- Resilience and Melancholy: Pop Music, Feminism, Neoliberalism by Robin James
Winchester: Zero Books, 2015, 223 pp.
During the final episode of their thirty-ninth season, sketch comedy show Saturday Night Live (SNL) spoofed the electronic dance music (EDM) scene in a digital short film entitled When will the Bass Drop? The short centers on a fictional EDM white DJ named Davvincii performing for a multiracial audience at a New York City dance club. As Davvincii plays the opening record, club-goers frantically dance to and excitedly proclaim their love of the track (screaming at each other, for example, "This is music!"). Such adoration is the result of Davvincii's ability to capture and exploit the audience's anticipation of the bass entering the song (i.e., the bass "dropping"). Indeed, the hook of the song, "When will the bass drop?" is not only joined by Davvincii teasing the audience with deliberately failed attempts to press the bass button on his turntable set, but also, and more importantly, the song's building intensity. The rhythm seemingly moves faster as the repetitive synths rise practically beyond the limits of aural legibility and, instead, toward unintelligible noise. These are audible heights so high that the only other direction, the only way out, is down—dropping the bass. As the song intensifies, patrons prostrate to Davvincii and willingly and uncritically give him cash, jewelry, and credit card payments. Finally, at the song's most sonically intense moment, the music stops and African American hip-hop producer turned EDM DJ, Lil' Jon, appears on Davvincii's [End Page 179] DJ Mac screen and screams, "Get turned up to death!" The bass drops and the audience rejoices, with some patrons dying from excitement; their heads literally explode. The film short ends with Davvincii levitating from the DJ booth and telepathically incapacitating the remaining live audience members.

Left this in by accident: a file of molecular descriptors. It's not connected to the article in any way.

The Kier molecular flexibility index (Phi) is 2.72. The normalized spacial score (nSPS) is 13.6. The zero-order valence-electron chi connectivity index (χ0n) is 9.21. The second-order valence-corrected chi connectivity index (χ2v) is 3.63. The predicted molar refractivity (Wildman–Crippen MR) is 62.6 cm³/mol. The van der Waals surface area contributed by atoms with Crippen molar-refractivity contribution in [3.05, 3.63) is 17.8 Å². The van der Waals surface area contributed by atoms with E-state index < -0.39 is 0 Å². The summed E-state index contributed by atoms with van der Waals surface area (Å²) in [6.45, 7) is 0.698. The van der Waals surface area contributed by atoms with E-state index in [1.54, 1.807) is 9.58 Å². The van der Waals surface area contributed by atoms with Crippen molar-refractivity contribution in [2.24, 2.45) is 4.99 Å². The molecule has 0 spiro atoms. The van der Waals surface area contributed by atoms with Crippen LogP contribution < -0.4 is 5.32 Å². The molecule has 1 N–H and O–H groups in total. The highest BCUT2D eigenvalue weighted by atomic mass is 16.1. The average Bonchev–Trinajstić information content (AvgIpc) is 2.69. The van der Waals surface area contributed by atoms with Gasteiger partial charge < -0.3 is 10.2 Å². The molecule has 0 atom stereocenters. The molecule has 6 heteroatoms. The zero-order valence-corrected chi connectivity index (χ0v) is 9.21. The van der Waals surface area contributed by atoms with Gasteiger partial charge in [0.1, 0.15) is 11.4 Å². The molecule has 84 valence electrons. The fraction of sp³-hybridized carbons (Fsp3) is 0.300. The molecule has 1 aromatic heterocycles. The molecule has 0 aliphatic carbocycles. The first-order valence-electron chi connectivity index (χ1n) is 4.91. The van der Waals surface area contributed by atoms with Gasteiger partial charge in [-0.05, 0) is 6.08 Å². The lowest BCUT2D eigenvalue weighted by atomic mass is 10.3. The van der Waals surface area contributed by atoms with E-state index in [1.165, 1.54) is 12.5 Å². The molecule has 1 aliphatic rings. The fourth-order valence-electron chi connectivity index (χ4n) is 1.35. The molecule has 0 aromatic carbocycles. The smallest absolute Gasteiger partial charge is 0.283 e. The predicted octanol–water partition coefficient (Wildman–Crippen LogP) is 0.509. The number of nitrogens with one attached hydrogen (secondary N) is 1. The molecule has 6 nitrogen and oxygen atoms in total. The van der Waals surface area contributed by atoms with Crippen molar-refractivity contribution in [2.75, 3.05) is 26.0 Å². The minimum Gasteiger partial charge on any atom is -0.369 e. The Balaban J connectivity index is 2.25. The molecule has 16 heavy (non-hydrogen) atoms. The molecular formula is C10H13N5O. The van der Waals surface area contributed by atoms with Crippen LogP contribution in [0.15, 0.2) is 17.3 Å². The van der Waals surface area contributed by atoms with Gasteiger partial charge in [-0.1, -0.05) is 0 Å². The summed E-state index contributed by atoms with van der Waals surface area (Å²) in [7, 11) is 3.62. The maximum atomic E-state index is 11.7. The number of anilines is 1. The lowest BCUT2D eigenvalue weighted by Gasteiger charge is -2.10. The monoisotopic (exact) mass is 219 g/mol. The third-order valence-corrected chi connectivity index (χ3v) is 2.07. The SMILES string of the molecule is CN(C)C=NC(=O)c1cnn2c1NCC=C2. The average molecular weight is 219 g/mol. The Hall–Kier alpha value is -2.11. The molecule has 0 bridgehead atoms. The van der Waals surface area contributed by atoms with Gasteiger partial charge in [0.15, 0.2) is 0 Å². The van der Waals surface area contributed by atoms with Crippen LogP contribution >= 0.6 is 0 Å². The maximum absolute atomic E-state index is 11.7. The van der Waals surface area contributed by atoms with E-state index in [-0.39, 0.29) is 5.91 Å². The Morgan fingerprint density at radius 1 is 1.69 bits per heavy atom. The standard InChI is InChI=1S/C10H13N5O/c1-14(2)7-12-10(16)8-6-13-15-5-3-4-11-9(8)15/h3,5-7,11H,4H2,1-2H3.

The SNL digital short, in spirit, execution, and popularity (it's garnered over twenty million hits on YouTube), captures the central themes of Robin James's most recent book, Resilience and Melancholy: Pop Music, Feminism, Neoliberalism. In it, James seeks to grapple with the ubiquity of certain contemporary pop music aesthetics (like the soaring synths and bass drops). She brilliantly argues that the prevalence of and pleasure in these pop aesthetics are intertwined with, shape, and are shaped by neoliberal logics, and in particular, the discourse of resilience. For James, neoliberalism "upgrades systems designed to secure against, conquer, or otherwise 'cover' (to use James Snead's term) damage . . . Instead of expending resources to avoid damages, resilience discourse recycles damages into more resources" (7, emphasis in original). Neoliberalism, and by extension resilience discourse, organizes social life in ways that necessitate and desire rather than exclude and disavow injury, risk, and fragmentation. It uses and recycles such disruptions for profit. James draws on Nietzsche's famous "what doesn't kill me makes me stronger" narrative, in addition to Naomi Klein's theory of disaster capitalism (2007), in order to illustrate the discourse of resilience underpinning the logic of neoliberalism, and how its ultimate goal is to create surplus capital—to "end up ahead of where you initially started (one step back, two steps forward)" (5). As such, the club-goers in the SNL short are most euphoric when Davvincii heightens the intensity of the EDM song because this moment demands that they engage and withstand (read: become resilient to) the noise.1 And the crowd rewards Davvincii, affectively and financially, because of his incitement to noise and musical mandate to resiliency; Davvincii produces resilient subjects who in turn (re)invest in him, and by extension, neoliberalism.
While resilience anchors the book, James is particularly interested in exploring the racial, gendered, and sexual manifestations of the neoliberal logic of resilience. James argues that as neoliberalism has "upgraded" (her term) political economic systems to include damage, it has also, drawing on bell hooks (1984), upgraded its attendant "classical white supremacist capitalist patriarchy . . . into multi-racial white supremacist patriarchy, or MRWaSP" (11). And it's here that James makes a key contribution into how...